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What is this?

  • This “Action Card” provides advice on measures that are likely to be reasonable to take to minimise the risk of coronavirus in organised activities for children.
  • It should be used in conjunction with current Welsh Government regulations and other (more general) guidance


  • This Action Card relates to the measures those responsible for organised activities for children, must take by law, in response to the coronavirus pandemic.
  • This covers activities attended by children and young people. Examples could include attendance at sports clubs, drama classes, parent and toddler groups, youth work and general youth groups and religious groups.
  • Those responsible for these services are required to take reasonable measures to minimise the risk of people being exposed to coronavirus, and spreading the virus.
  • As a basis for deciding what measures should be taken, they must also carry out a specific assessment of the risk posed by the coronavirus.
  • The Action Card highlights risks generally associated with these venues and considers what reasonable measures could to be taken to mitigate those risks.
  • This is not an exhaustive list and other reasonable measures not referred to below may be appropriate.
  • If you have questions or concerns please seek advice from your local authority’s environmental health department as soon as possible. Please be aware and respectful of the fact that their role is to ensure that appropriate reasonable measures are taken so that your venue can operate as safely as possible. However, it is not their role to approve your risk assessment.

Specific risks in these settings

As with all premises where people from different households come together, there are risks of spreading coronavirus associated with organised activities for children. While the risks for settings will depend on the activities being undertaken at the venue and the number of people present, the following risks will be typical:

  • close physical interaction, including queuing in close proximity to others before entry and while at the venue, for example and while inside, for example at the reception area, lifts, toilets, cloakrooms etc.; 
  • increased likelihood of mixing and face to face interaction, particularly where parents remain on site;
  • raising of voices over loud music increasing risk of aerosol transmission;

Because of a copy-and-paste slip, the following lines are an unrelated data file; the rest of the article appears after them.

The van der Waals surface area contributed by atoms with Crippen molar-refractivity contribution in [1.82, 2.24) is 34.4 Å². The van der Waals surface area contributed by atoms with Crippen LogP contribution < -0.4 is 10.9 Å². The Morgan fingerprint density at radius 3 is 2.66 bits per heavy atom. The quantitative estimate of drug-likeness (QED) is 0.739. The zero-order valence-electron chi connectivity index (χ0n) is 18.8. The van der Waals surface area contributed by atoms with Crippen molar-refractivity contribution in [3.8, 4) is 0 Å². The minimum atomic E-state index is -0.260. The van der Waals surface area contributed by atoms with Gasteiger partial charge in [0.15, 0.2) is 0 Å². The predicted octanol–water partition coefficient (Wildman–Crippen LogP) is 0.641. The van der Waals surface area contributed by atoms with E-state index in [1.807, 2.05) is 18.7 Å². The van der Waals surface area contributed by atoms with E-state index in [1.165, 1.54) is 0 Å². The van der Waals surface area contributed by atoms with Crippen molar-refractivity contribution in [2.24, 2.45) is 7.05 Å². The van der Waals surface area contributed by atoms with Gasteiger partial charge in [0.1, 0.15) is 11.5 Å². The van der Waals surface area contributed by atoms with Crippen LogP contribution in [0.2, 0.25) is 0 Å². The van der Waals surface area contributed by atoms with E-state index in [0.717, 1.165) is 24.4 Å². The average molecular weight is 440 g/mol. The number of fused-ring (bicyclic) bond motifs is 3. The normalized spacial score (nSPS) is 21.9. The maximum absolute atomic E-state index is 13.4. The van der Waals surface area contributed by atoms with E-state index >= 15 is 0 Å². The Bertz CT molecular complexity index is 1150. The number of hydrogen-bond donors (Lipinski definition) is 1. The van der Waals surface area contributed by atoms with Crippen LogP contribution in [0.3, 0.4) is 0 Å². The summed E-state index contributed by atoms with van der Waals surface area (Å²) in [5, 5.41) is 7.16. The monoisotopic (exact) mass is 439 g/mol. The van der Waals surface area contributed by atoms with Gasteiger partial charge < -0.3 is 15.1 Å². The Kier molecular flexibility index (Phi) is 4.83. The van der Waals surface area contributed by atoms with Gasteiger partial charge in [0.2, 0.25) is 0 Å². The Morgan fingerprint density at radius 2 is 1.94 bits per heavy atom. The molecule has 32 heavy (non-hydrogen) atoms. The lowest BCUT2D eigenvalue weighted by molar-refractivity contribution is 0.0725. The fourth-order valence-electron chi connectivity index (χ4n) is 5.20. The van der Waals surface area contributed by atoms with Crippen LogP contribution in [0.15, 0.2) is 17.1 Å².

• potential for poor ventilation, which is particularly problematic where people spend prolonged periods together indoors.

What reasonable measures should I consider taking to minimise the risk of exposure to coronavirus?

While it is unlikely to be possible to mitigate the risks completely in settings of this nature, some measures are reasonable to take, so must be taken.

You should consider whether the following measures are reasonable to take. The measures you take should be informed by your assessment of the risk of coronavirus spreading from use of your vehicles or premises and tailored to your specific circumstances. The Welsh Government has produced a standard template for coronavirus risk assessments, and there is further information available to support you provided by the Health and Safety Executive (HSE).

Reduce the chance of coronavirus being present

  • Encourage staff /volunteers to receive both doses of a COVID-19 vaccinebe fully vaccinated. 
  • Encourage regular staff/volunteer testing (where feasible).
  • If a member of staff, volunteer parent, visitor or a child becomes unwell or symptomatic while attending the setting they should leave the setting immediately and follow the advice on Test, Trace, Protect, including self-isolating and arranging a test. 
  • Staff, parents and visitors who are symptomatic or have tested positive for COVID-19 must not attend the setting and must strictly follow the self-isolation guidance.
  • Settings should be aware of the current testing and self-isolation advice for staff and children at the setting. 
  • It is no longer recommended that children under 5 with COVID-19 symptoms undertake a test unless directed to do so by a doctor or if parents believe a test is absolutely necessary and in the best interests of the child.
  • There may be circumstances where a child or adult who would normally be exempt is directed to self-isolate by TTP.  These circumstances will be identified by TTP on a case by case basis. Childminders may be asked not to provide childminding services if they operate from their home in which a positive case is self-isolating.